Updated: Jun 28, 2022
This time of year, preachers are constantly telling us to “put Christ back into Christmas.” Well, maybe.
My beloved and I watched the first Christmas episode of the old “Mary Tyler Moore Show” at lunch today. (For you youngsters, this was a very popular comedy that won multiple Emmys and would likely seem impossibly slow, dull, and predictable to you.)
Anyhow, the show was a telling statement of how fully Christ had already been edged out of what I call “Kris-mass” (the celebration of Kris Kringle, not Christ). In one scene, Mary’s desk at work is shown completely decorated with Santa stuff. Her boss jovially asks her, “Well, there isn’t room for anything else. Do you have a nativity scene in your drawer?”
Mary scores the quick laugh by ruefully opening a drawer to show her boss, indeed, a nativity scene. And the quiet punchline ensues: “I just didn’t have time to set it up.” No, perhaps not–but, by Kringle, you had time to do everything else that is Krismassy, didn’t you, Mar’?
Later in this brief show Mary asks her best friend, Rhoda, to celebrate Christmas Eve with her. A few minutes earlier, another neighbor had briefly alluded to Rhoda being Jewish by way of Hanukkah, but Mary seems oblivious. She and Rhoda agree to open presents and drink eggnog–to take the sacraments of Kris-mass–in front of the sacred tree.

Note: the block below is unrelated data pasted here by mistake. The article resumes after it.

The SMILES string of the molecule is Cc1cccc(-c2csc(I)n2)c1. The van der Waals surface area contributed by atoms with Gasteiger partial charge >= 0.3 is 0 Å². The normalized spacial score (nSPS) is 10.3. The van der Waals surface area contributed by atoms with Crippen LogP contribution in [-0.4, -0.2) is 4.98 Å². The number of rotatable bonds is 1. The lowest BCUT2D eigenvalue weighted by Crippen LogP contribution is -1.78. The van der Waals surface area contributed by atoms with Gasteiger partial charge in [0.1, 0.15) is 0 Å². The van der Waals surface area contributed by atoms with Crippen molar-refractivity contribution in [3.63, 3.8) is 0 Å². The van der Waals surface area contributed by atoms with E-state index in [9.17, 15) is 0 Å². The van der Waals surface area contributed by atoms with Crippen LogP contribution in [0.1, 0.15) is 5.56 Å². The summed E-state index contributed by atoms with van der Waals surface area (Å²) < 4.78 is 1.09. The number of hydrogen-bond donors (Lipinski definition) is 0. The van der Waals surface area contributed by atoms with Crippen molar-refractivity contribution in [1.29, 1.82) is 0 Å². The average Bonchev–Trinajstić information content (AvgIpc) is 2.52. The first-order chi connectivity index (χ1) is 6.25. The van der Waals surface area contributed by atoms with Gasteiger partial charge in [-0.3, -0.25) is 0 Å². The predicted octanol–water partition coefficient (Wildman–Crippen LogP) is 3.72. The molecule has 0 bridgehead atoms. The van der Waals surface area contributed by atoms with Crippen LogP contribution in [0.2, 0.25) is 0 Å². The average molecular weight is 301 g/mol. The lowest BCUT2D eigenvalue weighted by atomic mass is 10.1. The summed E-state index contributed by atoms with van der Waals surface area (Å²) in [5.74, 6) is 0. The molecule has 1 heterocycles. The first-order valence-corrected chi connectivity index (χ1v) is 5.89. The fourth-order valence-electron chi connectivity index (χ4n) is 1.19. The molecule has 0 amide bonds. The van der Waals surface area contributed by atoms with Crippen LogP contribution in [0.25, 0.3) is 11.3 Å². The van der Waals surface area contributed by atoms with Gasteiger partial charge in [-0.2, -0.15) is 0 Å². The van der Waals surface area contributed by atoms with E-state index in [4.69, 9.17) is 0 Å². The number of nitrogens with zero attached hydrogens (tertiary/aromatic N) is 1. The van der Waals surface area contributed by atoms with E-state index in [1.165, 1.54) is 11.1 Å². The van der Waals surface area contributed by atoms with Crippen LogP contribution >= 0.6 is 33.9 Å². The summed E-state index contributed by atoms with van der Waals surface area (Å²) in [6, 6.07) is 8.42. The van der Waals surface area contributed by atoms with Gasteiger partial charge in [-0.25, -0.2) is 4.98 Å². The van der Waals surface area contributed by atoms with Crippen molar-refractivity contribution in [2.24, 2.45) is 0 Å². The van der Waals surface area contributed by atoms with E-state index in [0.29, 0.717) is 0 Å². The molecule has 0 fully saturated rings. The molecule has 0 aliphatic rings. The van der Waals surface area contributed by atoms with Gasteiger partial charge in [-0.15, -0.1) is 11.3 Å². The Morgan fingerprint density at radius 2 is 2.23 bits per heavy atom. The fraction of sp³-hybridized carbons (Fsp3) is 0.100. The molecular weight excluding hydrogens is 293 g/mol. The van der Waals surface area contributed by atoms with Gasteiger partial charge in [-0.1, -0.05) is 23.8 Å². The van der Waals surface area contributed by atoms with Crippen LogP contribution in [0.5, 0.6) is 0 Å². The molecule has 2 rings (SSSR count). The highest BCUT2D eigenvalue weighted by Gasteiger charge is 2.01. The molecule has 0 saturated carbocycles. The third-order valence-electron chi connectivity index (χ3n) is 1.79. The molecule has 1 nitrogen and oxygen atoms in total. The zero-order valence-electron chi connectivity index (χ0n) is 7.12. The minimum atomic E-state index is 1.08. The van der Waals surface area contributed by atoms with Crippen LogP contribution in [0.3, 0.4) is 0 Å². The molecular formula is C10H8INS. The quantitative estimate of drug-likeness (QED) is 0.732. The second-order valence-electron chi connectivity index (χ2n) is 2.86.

This was the 1970s. A full generation before this comedy show, however, C. S. Lewis was calling for a separation between what he called “X-mas” and the truly Christian season of Advent and Christmas.
And in his Santa Claus: A Biography (McClelland & Stewart), historian Gerry Bowler reminds us that various Christians have had an ambivalent, if not hostile, reaction to Yuletide celebrations over the centuries. Why? It’s fundamentally because of incongruities between the Christian meaning of the season and the usual alternative: a festival of light, drink, food, and play that issued often in late-night drunkenness, gluttony, and vandalism.
So it’s an old, old story: The attempt to displace or co-opt pagan symbols and practices by the Christian church turns out to be only partially successful, and the pagan alternative shows itself sometimes to be much more resilient–almost as if it represents a perennial alternative in the soul….
We’re not going to get rid of “Kris-mass,” then. Nor should we. I like it as much as the next person, and here I do not raise my Ebenezer. (Sorry about that arch Bible/Dickens pun.)
But just as we Christians try to clearly separate the spring celebration of fertility via the Easter Bunny during Holy Week, so we should try harder to distinguish Yule from Advent, “Kris-mass” from Christmas.
I know we’ve heard this kind of warning a hundred times. But ask yourself: How did the last month go for you, in terms of the relative priority of “Kris-mass” versus Christmas? If we do not pay attention and make good choices, the nativity scene does get reduced to a mere ornament, a decoration we can set up–if we have time to do it, of course.